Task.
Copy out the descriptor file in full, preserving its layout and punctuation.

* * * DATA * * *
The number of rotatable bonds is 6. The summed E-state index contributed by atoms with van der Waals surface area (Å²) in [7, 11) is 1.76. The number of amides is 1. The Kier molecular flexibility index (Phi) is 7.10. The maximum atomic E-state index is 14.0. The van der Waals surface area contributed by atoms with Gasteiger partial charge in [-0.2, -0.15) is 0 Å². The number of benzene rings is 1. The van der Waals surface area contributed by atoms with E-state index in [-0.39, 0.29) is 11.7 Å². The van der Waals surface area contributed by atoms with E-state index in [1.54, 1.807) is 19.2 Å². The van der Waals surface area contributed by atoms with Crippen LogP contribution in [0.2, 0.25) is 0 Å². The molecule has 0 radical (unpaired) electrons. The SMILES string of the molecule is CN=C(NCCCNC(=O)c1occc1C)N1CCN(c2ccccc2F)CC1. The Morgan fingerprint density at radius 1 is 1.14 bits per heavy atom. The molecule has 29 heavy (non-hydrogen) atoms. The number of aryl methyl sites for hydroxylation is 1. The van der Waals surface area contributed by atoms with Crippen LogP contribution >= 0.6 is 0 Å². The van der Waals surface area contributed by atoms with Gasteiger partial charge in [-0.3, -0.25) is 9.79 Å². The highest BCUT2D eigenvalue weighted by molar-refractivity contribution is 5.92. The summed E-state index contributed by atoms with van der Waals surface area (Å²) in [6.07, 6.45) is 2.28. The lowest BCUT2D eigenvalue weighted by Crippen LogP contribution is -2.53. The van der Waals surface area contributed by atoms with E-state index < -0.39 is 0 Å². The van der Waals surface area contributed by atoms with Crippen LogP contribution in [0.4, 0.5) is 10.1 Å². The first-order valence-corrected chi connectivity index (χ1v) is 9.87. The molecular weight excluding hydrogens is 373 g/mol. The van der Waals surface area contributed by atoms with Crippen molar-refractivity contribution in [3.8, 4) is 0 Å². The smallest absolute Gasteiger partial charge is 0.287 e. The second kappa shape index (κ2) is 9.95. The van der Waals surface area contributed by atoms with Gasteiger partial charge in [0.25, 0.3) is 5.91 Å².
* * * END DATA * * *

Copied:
The number of rotatable bonds is 6. The summed E-state index contributed by atoms with van der Waals surface area (Å²) in [7, 11) is 1.76. The number of amides is 1. The Kier molecular flexibility index (Phi) is 7.10. The maximum atomic E-state index is 14.0. The van der Waals surface area contributed by atoms with Gasteiger partial charge in [-0.2, -0.15) is 0 Å². The number of benzene rings is 1. The van der Waals surface area contributed by atoms with E-state index in [-0.39, 0.29) is 11.7 Å². The van der Waals surface area contributed by atoms with E-state index in [1.54, 1.807) is 19.2 Å². The van der Waals surface area contributed by atoms with Crippen LogP contribution in [0.2, 0.25) is 0 Å². The molecule has 0 radical (unpaired) electrons. The SMILES string of the molecule is CN=C(NCCCNC(=O)c1occc1C)N1CCN(c2ccccc2F)CC1. The Morgan fingerprint density at radius 1 is 1.14 bits per heavy atom. The molecule has 29 heavy (non-hydrogen) atoms. The number of aryl methyl sites for hydroxylation is 1. The van der Waals surface area contributed by atoms with Crippen LogP contribution >= 0.6 is 0 Å². The van der Waals surface area contributed by atoms with Gasteiger partial charge in [-0.3, -0.25) is 9.79 Å². The highest BCUT2D eigenvalue weighted by molar-refractivity contribution is 5.92. The summed E-state index contributed by atoms with van der Waals surface area (Å²) in [6.07, 6.45) is 2.28. The lowest BCUT2D eigenvalue weighted by Crippen LogP contribution is -2.53. The van der Waals surface area contributed by atoms with E-state index < -0.39 is 0 Å². The van der Waals surface area contributed by atoms with Crippen LogP contribution in [0.4, 0.5) is 10.1 Å². The first-order valence-corrected chi connectivity index (χ1v) is 9.87. The molecular weight excluding hydrogens is 373 g/mol. The van der Waals surface area contributed by atoms with Crippen molar-refractivity contribution in [3.8, 4) is 0 Å². The smallest absolute Gasteiger partial charge is 0.287 e. The second kappa shape index (κ2) is 9.95. The van der Waals surface area contributed by atoms with Gasteiger partial charge in [0.25, 0.3) is 5.91 Å².